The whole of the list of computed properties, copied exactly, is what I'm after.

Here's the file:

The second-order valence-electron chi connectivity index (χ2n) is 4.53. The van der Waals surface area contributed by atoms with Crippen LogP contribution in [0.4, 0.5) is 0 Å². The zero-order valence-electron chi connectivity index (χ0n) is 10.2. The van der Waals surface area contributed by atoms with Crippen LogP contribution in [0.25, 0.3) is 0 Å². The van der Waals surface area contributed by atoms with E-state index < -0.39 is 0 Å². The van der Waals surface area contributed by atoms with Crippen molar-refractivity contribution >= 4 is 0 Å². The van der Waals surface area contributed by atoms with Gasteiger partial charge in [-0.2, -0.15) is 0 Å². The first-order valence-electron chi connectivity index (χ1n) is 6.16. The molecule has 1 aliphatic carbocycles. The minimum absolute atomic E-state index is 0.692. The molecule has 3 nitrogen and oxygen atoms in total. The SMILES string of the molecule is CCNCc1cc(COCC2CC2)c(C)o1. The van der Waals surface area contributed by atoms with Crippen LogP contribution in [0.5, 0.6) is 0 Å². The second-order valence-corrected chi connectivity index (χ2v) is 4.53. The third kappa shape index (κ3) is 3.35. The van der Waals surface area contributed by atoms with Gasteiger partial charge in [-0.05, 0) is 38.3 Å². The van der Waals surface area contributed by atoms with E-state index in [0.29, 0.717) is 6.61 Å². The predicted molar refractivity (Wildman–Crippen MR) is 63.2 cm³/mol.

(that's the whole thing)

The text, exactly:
The second-order valence-electron chi connectivity index (χ2n) is 4.53. The van der Waals surface area contributed by atoms with Crippen LogP contribution in [0.4, 0.5) is 0 Å². The zero-order valence-electron chi connectivity index (χ0n) is 10.2. The van der Waals surface area contributed by atoms with Crippen LogP contribution in [0.25, 0.3) is 0 Å². The van der Waals surface area contributed by atoms with E-state index < -0.39 is 0 Å². The van der Waals surface area contributed by atoms with Crippen molar-refractivity contribution >= 4 is 0 Å². The van der Waals surface area contributed by atoms with Gasteiger partial charge in [-0.2, -0.15) is 0 Å². The first-order valence-electron chi connectivity index (χ1n) is 6.16. The molecule has 1 aliphatic carbocycles. The minimum absolute atomic E-state index is 0.692. The molecule has 3 nitrogen and oxygen atoms in total. The SMILES string of the molecule is CCNCc1cc(COCC2CC2)c(C)o1. The van der Waals surface area contributed by atoms with Crippen LogP contribution in [0.5, 0.6) is 0 Å². The second-order valence-corrected chi connectivity index (χ2v) is 4.53. The third kappa shape index (κ3) is 3.35. The van der Waals surface area contributed by atoms with Gasteiger partial charge in [-0.05, 0) is 38.3 Å². The van der Waals surface area contributed by atoms with E-state index in [0.29, 0.717) is 6.61 Å². The predicted molar refractivity (Wildman–Crippen MR) is 63.2 cm³/mol.